Despite the extremely high humidity and the heat index temperatures well into the 90s, I decided to venture up to the St. Joseph County Fair to visit with various families of 4-Hers and watch round robin competition among the top showmanship participants of each barn on Thursday. It’s hard to believe I’ve been out of 4-H for 24 years.
So many things have changed. I remember when the dairy barn was, for the most part, full of dairy cattle, and each family had at least two or more milk cows along with younger heifers of various breeds. Four claw milkers were used as visitors could watch cows being milked as the milk flowed through a glass pipeline into the milk house and pumped into the refrigerated bulk tank.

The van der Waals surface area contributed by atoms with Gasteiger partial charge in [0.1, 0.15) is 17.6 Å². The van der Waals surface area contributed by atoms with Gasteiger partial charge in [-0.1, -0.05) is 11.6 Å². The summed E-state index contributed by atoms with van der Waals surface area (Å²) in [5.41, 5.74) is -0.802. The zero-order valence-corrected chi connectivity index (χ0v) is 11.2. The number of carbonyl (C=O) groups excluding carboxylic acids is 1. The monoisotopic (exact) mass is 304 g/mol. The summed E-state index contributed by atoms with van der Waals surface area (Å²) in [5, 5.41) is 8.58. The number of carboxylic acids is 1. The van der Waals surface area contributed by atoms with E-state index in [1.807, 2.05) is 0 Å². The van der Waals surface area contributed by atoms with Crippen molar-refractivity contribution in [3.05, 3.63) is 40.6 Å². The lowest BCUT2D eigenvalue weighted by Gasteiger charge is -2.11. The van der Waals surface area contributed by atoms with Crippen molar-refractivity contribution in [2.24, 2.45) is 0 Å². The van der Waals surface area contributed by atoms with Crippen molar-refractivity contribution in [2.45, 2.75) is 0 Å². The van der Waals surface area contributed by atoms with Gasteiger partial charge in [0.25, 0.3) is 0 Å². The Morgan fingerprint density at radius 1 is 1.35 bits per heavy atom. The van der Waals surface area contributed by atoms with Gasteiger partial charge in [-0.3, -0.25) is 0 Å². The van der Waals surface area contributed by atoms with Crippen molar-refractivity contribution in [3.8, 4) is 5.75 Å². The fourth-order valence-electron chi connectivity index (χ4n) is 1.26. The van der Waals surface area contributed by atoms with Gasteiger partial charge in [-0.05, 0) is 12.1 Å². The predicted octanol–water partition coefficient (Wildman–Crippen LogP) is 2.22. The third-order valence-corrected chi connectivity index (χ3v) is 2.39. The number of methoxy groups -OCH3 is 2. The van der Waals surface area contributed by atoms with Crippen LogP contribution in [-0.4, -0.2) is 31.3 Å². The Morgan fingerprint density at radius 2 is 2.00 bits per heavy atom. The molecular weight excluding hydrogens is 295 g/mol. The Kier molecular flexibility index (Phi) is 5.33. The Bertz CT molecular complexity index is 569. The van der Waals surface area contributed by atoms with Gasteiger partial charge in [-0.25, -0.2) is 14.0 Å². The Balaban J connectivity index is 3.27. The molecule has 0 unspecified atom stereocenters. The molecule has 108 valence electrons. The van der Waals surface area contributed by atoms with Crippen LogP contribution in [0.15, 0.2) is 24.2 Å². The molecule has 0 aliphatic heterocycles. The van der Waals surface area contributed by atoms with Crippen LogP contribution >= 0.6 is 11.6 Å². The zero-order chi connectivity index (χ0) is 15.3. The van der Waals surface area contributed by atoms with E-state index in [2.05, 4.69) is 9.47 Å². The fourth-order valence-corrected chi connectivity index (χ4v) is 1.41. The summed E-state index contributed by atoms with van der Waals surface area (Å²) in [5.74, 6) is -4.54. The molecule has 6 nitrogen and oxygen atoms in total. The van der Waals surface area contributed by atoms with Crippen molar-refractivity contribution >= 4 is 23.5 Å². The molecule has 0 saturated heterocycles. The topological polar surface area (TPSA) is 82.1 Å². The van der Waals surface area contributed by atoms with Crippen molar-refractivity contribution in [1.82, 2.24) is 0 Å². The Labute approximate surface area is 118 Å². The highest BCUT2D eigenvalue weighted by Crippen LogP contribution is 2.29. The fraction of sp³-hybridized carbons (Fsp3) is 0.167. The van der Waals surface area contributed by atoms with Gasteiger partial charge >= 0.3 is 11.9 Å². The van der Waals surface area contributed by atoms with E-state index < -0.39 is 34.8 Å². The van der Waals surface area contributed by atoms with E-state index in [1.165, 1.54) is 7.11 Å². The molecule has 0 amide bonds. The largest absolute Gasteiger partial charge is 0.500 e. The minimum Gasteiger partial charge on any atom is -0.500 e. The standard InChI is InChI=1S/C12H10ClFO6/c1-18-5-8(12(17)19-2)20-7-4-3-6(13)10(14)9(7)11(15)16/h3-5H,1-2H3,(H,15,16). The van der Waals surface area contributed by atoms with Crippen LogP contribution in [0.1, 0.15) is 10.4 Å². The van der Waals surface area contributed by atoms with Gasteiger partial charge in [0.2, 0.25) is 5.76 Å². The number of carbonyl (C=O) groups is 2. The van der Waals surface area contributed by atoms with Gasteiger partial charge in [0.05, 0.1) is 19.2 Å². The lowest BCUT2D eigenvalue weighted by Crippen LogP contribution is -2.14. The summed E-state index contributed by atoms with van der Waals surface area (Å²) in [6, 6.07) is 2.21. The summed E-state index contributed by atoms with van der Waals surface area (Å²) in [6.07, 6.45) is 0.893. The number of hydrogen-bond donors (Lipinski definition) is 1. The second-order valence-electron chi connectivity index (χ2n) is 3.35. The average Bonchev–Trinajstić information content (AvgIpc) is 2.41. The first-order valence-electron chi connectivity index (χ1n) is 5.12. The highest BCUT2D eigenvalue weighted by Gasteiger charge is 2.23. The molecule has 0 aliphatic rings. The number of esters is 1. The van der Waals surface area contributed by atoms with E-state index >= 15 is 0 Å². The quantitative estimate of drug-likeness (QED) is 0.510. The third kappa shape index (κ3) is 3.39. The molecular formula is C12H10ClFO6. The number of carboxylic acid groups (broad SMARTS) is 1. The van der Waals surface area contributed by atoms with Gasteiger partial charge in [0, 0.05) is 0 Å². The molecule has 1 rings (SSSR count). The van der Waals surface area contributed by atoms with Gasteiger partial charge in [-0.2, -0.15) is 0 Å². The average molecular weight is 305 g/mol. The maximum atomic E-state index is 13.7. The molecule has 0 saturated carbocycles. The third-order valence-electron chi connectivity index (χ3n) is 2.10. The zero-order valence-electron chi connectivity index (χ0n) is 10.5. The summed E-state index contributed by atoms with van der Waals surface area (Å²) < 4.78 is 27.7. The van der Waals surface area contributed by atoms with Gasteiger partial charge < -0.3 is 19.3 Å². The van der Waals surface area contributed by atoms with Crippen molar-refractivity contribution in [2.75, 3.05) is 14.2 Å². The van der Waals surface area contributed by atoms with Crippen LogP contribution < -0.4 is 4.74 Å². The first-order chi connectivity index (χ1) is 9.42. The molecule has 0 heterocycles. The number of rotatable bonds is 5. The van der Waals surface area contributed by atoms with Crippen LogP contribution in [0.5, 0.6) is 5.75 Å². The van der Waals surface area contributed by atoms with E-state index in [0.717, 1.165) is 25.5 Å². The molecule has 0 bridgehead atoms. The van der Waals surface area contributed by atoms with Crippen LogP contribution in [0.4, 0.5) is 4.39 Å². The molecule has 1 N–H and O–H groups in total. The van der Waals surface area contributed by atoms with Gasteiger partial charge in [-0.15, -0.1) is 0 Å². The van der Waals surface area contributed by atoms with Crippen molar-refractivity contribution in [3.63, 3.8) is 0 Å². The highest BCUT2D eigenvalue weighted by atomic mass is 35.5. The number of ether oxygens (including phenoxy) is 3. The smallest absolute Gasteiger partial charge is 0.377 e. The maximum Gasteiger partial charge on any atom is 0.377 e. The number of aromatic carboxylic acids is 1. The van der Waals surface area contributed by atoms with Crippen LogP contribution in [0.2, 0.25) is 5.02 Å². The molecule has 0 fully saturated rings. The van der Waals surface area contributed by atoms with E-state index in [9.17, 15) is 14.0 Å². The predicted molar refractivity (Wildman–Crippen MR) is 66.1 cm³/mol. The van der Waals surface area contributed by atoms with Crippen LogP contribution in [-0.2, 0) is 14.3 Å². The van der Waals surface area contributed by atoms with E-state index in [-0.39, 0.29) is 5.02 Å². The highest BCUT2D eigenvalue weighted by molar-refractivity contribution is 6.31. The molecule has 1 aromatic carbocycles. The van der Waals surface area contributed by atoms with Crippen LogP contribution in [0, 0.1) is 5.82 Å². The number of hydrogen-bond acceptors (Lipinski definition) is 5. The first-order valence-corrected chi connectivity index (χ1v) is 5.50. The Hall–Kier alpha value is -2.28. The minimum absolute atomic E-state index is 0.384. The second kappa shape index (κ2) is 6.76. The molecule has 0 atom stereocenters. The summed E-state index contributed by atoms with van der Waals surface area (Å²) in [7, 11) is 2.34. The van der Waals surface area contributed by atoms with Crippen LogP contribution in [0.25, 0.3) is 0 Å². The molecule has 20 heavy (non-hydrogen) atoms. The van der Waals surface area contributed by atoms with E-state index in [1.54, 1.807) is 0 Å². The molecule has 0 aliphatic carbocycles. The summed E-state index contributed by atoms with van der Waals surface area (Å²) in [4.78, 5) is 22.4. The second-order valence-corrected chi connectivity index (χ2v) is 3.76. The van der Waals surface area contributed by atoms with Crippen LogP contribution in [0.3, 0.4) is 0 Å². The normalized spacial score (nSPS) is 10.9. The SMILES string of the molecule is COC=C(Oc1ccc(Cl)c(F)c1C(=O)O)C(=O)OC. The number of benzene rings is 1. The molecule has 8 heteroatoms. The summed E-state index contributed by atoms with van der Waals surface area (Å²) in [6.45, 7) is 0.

When it came to showing swine, everyone had their own preference on what worked best for guiding the pig around the ring. Some used a wood cane, short PVC pipe, or a fiberglass stick with a leather flap.
Fair Board member Zach Triplet is keeping history alive. He said they had 65 antique tractors on display, and most of them participated in the tractor parade each day. I was given the opportunity to join them and drive an International M through the parade of tractors on Thursday evening.
Many areas received 2-plus inches of rain this week, and we only squeezed out three-tenths, but many kept pumping water through irrigation. Friday evening, I cut all of my second cutting since leafhoppers were starting to work on the alfalfa. By Sunday, it smelled like candy. Can’t wait to start baling this in small squares. Looking back, how did we ever make hay without a discbine and a tedder? I remember using an International 1190 haybine and several sickle bar mowers with a hay crusher. Seems like curing hay took forever.
Well, I’ve never seen so many rabbits, but they have discovered the garden along with the raspberries and blueberries.